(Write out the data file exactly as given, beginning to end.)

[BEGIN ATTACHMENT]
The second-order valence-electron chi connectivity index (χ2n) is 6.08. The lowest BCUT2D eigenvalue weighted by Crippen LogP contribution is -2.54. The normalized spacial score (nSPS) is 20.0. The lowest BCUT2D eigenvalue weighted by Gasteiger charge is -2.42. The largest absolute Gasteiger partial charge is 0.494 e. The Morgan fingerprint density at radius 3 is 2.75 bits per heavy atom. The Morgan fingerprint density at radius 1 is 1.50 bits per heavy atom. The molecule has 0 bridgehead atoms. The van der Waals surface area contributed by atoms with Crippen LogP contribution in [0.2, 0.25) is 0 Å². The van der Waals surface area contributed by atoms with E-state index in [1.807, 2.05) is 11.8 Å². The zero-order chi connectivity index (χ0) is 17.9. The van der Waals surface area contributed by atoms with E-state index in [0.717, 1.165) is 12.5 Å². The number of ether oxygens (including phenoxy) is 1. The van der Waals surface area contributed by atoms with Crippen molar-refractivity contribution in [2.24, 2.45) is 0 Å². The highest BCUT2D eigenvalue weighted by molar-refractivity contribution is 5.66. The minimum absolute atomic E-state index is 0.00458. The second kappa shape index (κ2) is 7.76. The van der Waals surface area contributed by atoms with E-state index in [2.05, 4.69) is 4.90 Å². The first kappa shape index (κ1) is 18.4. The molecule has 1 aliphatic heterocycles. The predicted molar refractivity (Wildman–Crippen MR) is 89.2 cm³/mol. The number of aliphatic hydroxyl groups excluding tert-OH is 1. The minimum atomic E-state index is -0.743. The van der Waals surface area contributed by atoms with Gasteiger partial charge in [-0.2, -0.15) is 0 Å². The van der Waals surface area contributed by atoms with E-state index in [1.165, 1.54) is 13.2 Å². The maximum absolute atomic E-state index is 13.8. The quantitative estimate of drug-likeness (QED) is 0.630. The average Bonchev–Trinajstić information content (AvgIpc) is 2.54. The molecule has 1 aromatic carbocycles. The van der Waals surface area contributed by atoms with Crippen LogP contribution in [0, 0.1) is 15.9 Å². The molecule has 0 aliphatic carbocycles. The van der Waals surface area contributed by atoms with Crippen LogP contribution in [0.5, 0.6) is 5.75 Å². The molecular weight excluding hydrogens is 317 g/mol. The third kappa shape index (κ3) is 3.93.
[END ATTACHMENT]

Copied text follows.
The second-order valence-electron chi connectivity index (χ2n) is 6.08. The lowest BCUT2D eigenvalue weighted by Crippen LogP contribution is -2.54. The normalized spacial score (nSPS) is 20.0. The lowest BCUT2D eigenvalue weighted by Gasteiger charge is -2.42. The largest absolute Gasteiger partial charge is 0.494 e. The Morgan fingerprint density at radius 3 is 2.75 bits per heavy atom. The Morgan fingerprint density at radius 1 is 1.50 bits per heavy atom. The molecule has 0 bridgehead atoms. The van der Waals surface area contributed by atoms with Crippen LogP contribution in [0.2, 0.25) is 0 Å². The van der Waals surface area contributed by atoms with E-state index in [1.807, 2.05) is 11.8 Å². The zero-order chi connectivity index (χ0) is 17.9. The van der Waals surface area contributed by atoms with E-state index in [0.717, 1.165) is 12.5 Å². The number of ether oxygens (including phenoxy) is 1. The van der Waals surface area contributed by atoms with Crippen molar-refractivity contribution in [2.24, 2.45) is 0 Å². The highest BCUT2D eigenvalue weighted by molar-refractivity contribution is 5.66. The minimum absolute atomic E-state index is 0.00458. The second kappa shape index (κ2) is 7.76. The van der Waals surface area contributed by atoms with E-state index in [2.05, 4.69) is 4.90 Å². The first kappa shape index (κ1) is 18.4. The molecule has 1 aliphatic heterocycles. The predicted molar refractivity (Wildman–Crippen MR) is 89.2 cm³/mol. The number of aliphatic hydroxyl groups excluding tert-OH is 1. The minimum atomic E-state index is -0.743. The van der Waals surface area contributed by atoms with Gasteiger partial charge in [-0.2, -0.15) is 0 Å². The van der Waals surface area contributed by atoms with E-state index in [1.165, 1.54) is 13.2 Å². The maximum absolute atomic E-state index is 13.8. The quantitative estimate of drug-likeness (QED) is 0.630. The average Bonchev–Trinajstić information content (AvgIpc) is 2.54. The molecule has 1 aromatic carbocycles. The van der Waals surface area contributed by atoms with Crippen LogP contribution in [0, 0.1) is 15.9 Å². The molecule has 0 aliphatic carbocycles. The van der Waals surface area contributed by atoms with Crippen LogP contribution in [0.5, 0.6) is 5.75 Å². The molecular weight excluding hydrogens is 317 g/mol. The third kappa shape index (κ3) is 3.93.